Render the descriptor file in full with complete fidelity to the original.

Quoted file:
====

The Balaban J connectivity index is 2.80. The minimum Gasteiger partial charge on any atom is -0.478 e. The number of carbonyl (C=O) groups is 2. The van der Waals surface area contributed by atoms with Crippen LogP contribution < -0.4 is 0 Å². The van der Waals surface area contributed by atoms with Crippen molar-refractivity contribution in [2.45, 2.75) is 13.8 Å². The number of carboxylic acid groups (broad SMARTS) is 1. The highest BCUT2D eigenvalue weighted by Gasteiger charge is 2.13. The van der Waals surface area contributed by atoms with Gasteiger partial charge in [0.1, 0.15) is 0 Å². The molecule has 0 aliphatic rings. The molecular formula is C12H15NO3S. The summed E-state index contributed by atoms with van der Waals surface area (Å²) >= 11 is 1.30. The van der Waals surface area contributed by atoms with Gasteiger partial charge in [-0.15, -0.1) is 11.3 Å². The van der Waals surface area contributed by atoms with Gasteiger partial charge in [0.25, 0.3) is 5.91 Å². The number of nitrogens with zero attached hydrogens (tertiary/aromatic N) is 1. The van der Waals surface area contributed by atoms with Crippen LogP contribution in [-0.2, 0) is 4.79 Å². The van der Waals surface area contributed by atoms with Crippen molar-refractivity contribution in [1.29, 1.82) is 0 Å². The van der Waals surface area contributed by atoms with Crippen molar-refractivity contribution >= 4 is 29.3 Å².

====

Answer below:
The Balaban J connectivity index is 2.80. The minimum Gasteiger partial charge on any atom is -0.478 e. The number of carbonyl (C=O) groups is 2. The van der Waals surface area contributed by atoms with Crippen LogP contribution < -0.4 is 0 Å². The van der Waals surface area contributed by atoms with Crippen molar-refractivity contribution in [2.45, 2.75) is 13.8 Å². The number of carboxylic acid groups (broad SMARTS) is 1. The highest BCUT2D eigenvalue weighted by Gasteiger charge is 2.13. The van der Waals surface area contributed by atoms with Gasteiger partial charge in [0.1, 0.15) is 0 Å². The molecule has 0 aliphatic rings. The molecular formula is C12H15NO3S. The summed E-state index contributed by atoms with van der Waals surface area (Å²) >= 11 is 1.30. The van der Waals surface area contributed by atoms with Gasteiger partial charge in [-0.15, -0.1) is 11.3 Å². The van der Waals surface area contributed by atoms with Gasteiger partial charge in [0.25, 0.3) is 5.91 Å². The number of nitrogens with zero attached hydrogens (tertiary/aromatic N) is 1. The van der Waals surface area contributed by atoms with Crippen LogP contribution in [-0.2, 0) is 4.79 Å². The van der Waals surface area contributed by atoms with Crippen molar-refractivity contribution in [1.29, 1.82) is 0 Å². The van der Waals surface area contributed by atoms with Crippen molar-refractivity contribution >= 4 is 29.3 Å².